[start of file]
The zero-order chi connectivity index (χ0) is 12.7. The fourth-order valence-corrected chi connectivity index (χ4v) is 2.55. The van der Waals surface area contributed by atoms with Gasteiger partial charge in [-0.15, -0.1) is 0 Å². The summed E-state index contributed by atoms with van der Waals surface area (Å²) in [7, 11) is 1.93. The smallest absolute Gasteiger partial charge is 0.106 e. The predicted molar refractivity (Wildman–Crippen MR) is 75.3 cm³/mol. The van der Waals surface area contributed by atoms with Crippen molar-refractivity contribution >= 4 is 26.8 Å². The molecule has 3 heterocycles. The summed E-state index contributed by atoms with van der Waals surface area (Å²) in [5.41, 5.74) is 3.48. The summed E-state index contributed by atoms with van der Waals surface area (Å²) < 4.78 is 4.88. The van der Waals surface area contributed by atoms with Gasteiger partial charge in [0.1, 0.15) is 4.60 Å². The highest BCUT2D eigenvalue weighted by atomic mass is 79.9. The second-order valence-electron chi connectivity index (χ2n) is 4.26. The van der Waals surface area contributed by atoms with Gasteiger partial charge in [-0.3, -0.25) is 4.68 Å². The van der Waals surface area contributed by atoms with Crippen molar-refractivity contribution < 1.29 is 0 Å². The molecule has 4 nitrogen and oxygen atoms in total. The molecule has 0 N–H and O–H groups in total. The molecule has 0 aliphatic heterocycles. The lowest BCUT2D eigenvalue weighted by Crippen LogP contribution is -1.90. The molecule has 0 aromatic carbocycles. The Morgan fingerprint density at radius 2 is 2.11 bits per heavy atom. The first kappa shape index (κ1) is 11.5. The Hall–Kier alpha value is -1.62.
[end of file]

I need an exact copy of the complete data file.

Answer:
The zero-order chi connectivity index (χ0) is 12.7. The fourth-order valence-corrected chi connectivity index (χ4v) is 2.55. The van der Waals surface area contributed by atoms with Gasteiger partial charge in [-0.15, -0.1) is 0 Å². The summed E-state index contributed by atoms with van der Waals surface area (Å²) in [7, 11) is 1.93. The smallest absolute Gasteiger partial charge is 0.106 e. The predicted molar refractivity (Wildman–Crippen MR) is 75.3 cm³/mol. The van der Waals surface area contributed by atoms with Crippen molar-refractivity contribution >= 4 is 26.8 Å². The molecule has 3 heterocycles. The summed E-state index contributed by atoms with van der Waals surface area (Å²) in [5.41, 5.74) is 3.48. The summed E-state index contributed by atoms with van der Waals surface area (Å²) < 4.78 is 4.88. The van der Waals surface area contributed by atoms with Gasteiger partial charge in [0.1, 0.15) is 4.60 Å². The highest BCUT2D eigenvalue weighted by atomic mass is 79.9. The second-order valence-electron chi connectivity index (χ2n) is 4.26. The van der Waals surface area contributed by atoms with Gasteiger partial charge in [-0.3, -0.25) is 4.68 Å². The van der Waals surface area contributed by atoms with Crippen molar-refractivity contribution < 1.29 is 0 Å². The molecule has 4 nitrogen and oxygen atoms in total. The molecule has 0 N–H and O–H groups in total. The molecule has 0 aliphatic heterocycles. The lowest BCUT2D eigenvalue weighted by Crippen LogP contribution is -1.90. The molecule has 0 aromatic carbocycles. The Morgan fingerprint density at radius 2 is 2.11 bits per heavy atom. The first kappa shape index (κ1) is 11.5. The Hall–Kier alpha value is -1.62.